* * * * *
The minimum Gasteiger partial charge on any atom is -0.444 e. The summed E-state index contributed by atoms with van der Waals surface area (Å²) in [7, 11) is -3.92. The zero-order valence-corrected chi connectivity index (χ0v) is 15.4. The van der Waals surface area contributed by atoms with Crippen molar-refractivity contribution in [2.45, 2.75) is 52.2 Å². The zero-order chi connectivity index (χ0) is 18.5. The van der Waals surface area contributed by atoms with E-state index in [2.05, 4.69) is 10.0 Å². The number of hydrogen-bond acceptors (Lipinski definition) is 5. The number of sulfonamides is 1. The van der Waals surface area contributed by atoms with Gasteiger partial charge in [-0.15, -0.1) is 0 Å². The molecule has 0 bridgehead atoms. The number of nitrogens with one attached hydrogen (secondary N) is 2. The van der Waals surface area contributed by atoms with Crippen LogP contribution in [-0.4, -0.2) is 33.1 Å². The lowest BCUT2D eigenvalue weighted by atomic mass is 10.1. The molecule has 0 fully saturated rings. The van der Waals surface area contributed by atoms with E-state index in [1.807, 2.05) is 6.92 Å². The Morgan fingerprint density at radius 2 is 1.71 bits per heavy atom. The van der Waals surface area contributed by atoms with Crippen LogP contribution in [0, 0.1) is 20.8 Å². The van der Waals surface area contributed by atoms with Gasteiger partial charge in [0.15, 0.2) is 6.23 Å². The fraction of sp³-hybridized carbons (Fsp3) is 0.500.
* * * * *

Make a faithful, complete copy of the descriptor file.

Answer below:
The minimum Gasteiger partial charge on any atom is -0.444 e. The summed E-state index contributed by atoms with van der Waals surface area (Å²) in [7, 11) is -3.92. The zero-order valence-corrected chi connectivity index (χ0v) is 15.4. The van der Waals surface area contributed by atoms with Crippen molar-refractivity contribution in [2.45, 2.75) is 52.2 Å². The zero-order chi connectivity index (χ0) is 18.5. The van der Waals surface area contributed by atoms with E-state index in [2.05, 4.69) is 10.0 Å². The number of hydrogen-bond acceptors (Lipinski definition) is 5. The number of sulfonamides is 1. The van der Waals surface area contributed by atoms with Gasteiger partial charge in [-0.15, -0.1) is 0 Å². The molecule has 0 bridgehead atoms. The number of nitrogens with one attached hydrogen (secondary N) is 2. The van der Waals surface area contributed by atoms with Crippen LogP contribution in [-0.4, -0.2) is 33.1 Å². The lowest BCUT2D eigenvalue weighted by atomic mass is 10.1. The molecule has 0 fully saturated rings. The van der Waals surface area contributed by atoms with E-state index in [1.807, 2.05) is 6.92 Å². The Morgan fingerprint density at radius 2 is 1.71 bits per heavy atom. The van der Waals surface area contributed by atoms with Crippen LogP contribution in [0, 0.1) is 20.8 Å². The van der Waals surface area contributed by atoms with Gasteiger partial charge in [0.15, 0.2) is 6.23 Å². The fraction of sp³-hybridized carbons (Fsp3) is 0.500.